A teenage girl sat across from me on the tram today. “Excuse me,” she asked, “are you a boy or a girl?” “Boy,” I replied. She leaned back and said, “So why are you wearing nail polish?” I stared at her, taken aback by the venom in her voice. “No reason,” I eventually responded. She and her friend shared an ugly look. “Honestly,” I heard as they got up to leave, “a boy who wears nail polish what a fucking queer.”
What I didn’t tell her
“Hey,” I didn’t stand up and call after her, “you really want to know why I’m wearing nail polish?”
“The first time I wore red nail polish it was smeared on my fingers by a group of laughing kids in a small village in the Andean mountains. I paint it on when I’m feeling sad or lost as a visual reminder of a time that I was happy and fulfilled. It’s a piece of self-identity, and it gets me through hard days.”
“How dare you try to take that away from me,” I didn’t snarl.
To break rules and challenge power
She didn’t have a problem with nail polish itself. It was only after I had affirmed my identification as a boy that she verbally punched me to the periphery of acceptable society. By painting my nails red, I had broken a normative rule; I had asked her to recognize my subjectivity and distinct gender expression.
She said no.
Of course she did. Our society is built on an imbalance of power that makes it far easier to reject the other than to adapt to unfamiliar realities.
What this has to do with feminism
Femininity in boys blurs the black-and-white boundaries of the social order, which is why a 2011 clothing ad featuring a young boy wearing pink nail polish was called blatant transgender child propaganda. It’s seen as a danger to good and proper binarism—a challenge to traditional power structures.
It also clashes with patriarchal values, which associate femininity with weakness and inferiority. By displaying a typically feminine trait, I was seen as abandoning a superior position as a man. As Lori Duron asked: “How come when girls play with gender it’s a sign of strength and when boys play with gender it’s a sign of weakness?”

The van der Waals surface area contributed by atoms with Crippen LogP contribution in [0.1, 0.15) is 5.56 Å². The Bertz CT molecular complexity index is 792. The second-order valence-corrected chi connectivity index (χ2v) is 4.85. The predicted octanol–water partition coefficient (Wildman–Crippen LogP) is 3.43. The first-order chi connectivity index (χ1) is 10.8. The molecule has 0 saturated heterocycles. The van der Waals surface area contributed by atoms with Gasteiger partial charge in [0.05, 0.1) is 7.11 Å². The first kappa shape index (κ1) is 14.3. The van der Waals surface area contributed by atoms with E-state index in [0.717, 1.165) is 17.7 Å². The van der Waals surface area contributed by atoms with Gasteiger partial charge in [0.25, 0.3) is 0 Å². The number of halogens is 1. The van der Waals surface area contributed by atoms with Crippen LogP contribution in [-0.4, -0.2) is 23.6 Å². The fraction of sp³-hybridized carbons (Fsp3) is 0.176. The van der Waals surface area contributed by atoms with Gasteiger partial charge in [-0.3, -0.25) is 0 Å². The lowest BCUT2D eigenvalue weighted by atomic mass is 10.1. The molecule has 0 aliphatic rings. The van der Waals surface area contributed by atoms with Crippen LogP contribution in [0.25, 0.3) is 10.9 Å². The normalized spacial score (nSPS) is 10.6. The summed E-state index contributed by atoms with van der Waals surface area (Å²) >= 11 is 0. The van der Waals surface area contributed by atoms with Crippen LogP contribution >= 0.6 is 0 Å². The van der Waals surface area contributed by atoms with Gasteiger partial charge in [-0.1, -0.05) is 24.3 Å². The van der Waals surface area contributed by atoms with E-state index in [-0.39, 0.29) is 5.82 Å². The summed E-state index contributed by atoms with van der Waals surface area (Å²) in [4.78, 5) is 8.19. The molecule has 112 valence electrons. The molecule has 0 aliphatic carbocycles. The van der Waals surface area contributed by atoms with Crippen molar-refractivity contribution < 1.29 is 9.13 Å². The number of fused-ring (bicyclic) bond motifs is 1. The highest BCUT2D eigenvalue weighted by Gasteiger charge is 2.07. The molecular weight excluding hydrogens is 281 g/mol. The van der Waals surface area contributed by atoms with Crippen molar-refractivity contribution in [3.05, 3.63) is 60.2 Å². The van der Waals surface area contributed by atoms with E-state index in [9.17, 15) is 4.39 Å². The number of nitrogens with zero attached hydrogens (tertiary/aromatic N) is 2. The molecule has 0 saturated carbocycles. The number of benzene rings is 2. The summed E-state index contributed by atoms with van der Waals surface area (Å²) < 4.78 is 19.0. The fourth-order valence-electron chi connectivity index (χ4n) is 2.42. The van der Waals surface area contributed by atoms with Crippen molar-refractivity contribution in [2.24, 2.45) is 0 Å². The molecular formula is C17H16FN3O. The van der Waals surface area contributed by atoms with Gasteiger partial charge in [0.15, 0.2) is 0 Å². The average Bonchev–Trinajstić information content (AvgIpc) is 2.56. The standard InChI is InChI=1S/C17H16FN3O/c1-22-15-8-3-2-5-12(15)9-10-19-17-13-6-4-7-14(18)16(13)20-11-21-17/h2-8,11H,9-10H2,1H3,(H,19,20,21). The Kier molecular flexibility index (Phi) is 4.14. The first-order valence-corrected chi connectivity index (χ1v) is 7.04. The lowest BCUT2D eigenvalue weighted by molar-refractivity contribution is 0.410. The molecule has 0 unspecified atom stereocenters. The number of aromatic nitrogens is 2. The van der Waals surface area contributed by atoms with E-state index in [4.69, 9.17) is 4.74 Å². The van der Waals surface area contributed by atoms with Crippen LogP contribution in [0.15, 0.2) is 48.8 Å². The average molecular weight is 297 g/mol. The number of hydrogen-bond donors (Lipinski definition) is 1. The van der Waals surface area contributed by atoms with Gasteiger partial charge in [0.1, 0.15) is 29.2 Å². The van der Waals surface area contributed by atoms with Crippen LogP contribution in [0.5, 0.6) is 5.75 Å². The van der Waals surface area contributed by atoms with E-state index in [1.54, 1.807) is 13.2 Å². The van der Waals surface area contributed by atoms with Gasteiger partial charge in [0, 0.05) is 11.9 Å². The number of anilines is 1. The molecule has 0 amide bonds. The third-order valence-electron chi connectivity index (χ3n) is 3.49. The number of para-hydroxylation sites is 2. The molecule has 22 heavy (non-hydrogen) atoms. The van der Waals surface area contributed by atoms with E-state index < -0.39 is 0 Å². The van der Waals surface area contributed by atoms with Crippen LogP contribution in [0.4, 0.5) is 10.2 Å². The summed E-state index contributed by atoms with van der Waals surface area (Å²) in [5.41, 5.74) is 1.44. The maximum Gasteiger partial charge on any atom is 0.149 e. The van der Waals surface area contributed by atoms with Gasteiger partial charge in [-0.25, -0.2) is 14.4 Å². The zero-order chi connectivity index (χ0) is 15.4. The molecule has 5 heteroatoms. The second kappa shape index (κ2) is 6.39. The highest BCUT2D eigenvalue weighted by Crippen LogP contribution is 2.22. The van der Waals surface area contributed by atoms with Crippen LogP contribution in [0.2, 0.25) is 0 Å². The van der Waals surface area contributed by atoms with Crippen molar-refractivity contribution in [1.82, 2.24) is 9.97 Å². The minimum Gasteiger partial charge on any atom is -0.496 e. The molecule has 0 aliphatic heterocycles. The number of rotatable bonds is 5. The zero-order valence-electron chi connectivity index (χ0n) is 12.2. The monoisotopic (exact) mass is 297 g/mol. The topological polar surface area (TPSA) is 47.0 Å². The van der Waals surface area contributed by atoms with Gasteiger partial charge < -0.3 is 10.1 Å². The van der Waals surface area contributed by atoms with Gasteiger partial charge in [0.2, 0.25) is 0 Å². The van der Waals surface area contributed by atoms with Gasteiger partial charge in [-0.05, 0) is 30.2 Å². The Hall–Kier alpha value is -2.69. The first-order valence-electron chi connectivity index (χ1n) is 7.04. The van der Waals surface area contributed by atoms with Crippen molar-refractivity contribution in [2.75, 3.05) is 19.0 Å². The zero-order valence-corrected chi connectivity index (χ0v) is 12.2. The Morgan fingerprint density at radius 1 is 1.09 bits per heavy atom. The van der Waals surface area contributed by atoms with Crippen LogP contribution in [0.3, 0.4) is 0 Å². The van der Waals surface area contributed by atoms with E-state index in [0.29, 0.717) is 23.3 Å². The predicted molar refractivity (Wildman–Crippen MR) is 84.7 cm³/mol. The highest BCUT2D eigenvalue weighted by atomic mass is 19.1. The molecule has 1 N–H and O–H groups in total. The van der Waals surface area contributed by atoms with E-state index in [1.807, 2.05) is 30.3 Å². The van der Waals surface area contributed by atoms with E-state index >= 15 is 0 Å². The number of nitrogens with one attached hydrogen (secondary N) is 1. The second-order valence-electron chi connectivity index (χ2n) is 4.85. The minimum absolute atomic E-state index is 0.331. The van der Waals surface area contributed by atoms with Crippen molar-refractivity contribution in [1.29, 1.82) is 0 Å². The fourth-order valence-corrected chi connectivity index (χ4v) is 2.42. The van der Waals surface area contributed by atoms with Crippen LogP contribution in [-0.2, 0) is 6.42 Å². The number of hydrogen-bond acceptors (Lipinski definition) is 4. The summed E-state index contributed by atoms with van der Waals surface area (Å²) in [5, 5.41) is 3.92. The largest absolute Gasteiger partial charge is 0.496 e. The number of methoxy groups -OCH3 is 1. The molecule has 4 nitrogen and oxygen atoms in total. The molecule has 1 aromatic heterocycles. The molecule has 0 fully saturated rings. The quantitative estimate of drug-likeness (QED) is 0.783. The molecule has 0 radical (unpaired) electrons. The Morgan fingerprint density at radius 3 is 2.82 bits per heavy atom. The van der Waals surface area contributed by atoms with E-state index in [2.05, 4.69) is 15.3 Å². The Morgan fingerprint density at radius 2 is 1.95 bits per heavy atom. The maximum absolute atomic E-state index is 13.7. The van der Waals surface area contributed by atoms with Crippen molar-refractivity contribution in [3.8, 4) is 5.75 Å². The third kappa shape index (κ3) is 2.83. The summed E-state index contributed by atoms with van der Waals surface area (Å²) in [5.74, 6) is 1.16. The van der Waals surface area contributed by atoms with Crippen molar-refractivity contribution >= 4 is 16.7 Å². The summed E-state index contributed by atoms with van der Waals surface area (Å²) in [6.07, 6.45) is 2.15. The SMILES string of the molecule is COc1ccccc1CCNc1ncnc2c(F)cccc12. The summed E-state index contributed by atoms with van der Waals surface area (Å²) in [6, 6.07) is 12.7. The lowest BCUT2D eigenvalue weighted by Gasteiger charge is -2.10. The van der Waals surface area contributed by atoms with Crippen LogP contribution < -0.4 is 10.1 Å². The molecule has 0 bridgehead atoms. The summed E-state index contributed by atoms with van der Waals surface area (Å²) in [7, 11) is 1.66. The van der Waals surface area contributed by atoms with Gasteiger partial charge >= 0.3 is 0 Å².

Effeminate boys are viewed as having given up power, because masculine concepts of physical and emotional toughness have largely remained unquestioned as a boyhood ideal. Somewhere along the line, feminine qualities have become “weaker.” For the girl on the tram, being queer meant being less.
“Girls can wear jeans and cut their hair short and wear shirts and boots because it’s okay to be a boy; for girls it’s like promotion. But for a boy to look like a girl is degrading, according to you, because secretly you believe that being a girl is degrading.” — Ian McEwan, The Cement Garden (1978)
My red nail polish really didn’t have anything to do with my gender identity, but so what if it did? Why are we so afraid of those who don’t conform to rigid binaries? Why do we consider boys who are effeminate to be “lesser than?”
To fight the good fight
And, at the end of the day, should any of this really matter?
Quite honestly, it’s up to you. The world is a cruel place; there’s brutality and intolerance everywhere you turn. And you know what that means? All we’ve got is each other. The very least we can do is treat each other with respect and acceptance.
“At stake here is nothing less than how we measure the well-being of our fellow citizens, and how much that wellness hinges on genders that coincide with normative expectations.” — Ken Corbett, Boyhoods: Rethinking Masculinities (2009)
When I wear nail polish, you know who asks me about it most often? Kids. Most of them already have some inkling that I shouldn’t be doing it and they are curious as hell. That’s how societal change begins—by breaking a few rules, teaching a few people that it’s okay to be different. Stand up for those who can’t. Defend equality and all that.
Most importantly, be your fucking queer self.
“It was important to follow this little boy that met such rough justice and was left with no ally, no voice.” — Ken Corbett
It’s all you can do.